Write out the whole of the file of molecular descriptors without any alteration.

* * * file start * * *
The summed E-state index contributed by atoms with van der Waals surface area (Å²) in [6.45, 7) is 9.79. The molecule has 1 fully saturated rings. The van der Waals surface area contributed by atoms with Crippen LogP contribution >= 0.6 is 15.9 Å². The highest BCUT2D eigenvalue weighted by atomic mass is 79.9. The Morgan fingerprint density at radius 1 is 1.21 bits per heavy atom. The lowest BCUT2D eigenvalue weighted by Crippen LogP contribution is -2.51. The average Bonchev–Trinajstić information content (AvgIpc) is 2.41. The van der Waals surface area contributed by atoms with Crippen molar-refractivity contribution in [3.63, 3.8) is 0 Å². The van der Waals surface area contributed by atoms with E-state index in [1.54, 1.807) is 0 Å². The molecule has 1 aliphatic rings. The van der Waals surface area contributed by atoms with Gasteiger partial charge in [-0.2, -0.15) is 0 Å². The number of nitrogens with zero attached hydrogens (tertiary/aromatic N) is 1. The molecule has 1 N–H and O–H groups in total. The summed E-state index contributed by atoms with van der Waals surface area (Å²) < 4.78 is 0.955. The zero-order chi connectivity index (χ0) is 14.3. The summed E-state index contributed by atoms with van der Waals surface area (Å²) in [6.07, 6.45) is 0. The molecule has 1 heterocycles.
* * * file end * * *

The summed E-state index contributed by atoms with van der Waals surface area (Å²) in [6.45, 7) is 9.79. The molecule has 1 fully saturated rings. The van der Waals surface area contributed by atoms with Crippen LogP contribution >= 0.6 is 15.9 Å². The highest BCUT2D eigenvalue weighted by atomic mass is 79.9. The Morgan fingerprint density at radius 1 is 1.21 bits per heavy atom. The lowest BCUT2D eigenvalue weighted by Crippen LogP contribution is -2.51. The average Bonchev–Trinajstić information content (AvgIpc) is 2.41. The van der Waals surface area contributed by atoms with Crippen molar-refractivity contribution in [3.63, 3.8) is 0 Å². The van der Waals surface area contributed by atoms with E-state index in [1.54, 1.807) is 0 Å². The molecule has 1 aliphatic rings. The van der Waals surface area contributed by atoms with Gasteiger partial charge in [-0.2, -0.15) is 0 Å². The number of nitrogens with zero attached hydrogens (tertiary/aromatic N) is 1. The molecule has 1 N–H and O–H groups in total. The summed E-state index contributed by atoms with van der Waals surface area (Å²) < 4.78 is 0.955. The zero-order chi connectivity index (χ0) is 14.3. The summed E-state index contributed by atoms with van der Waals surface area (Å²) in [6.07, 6.45) is 0. The molecule has 1 heterocycles.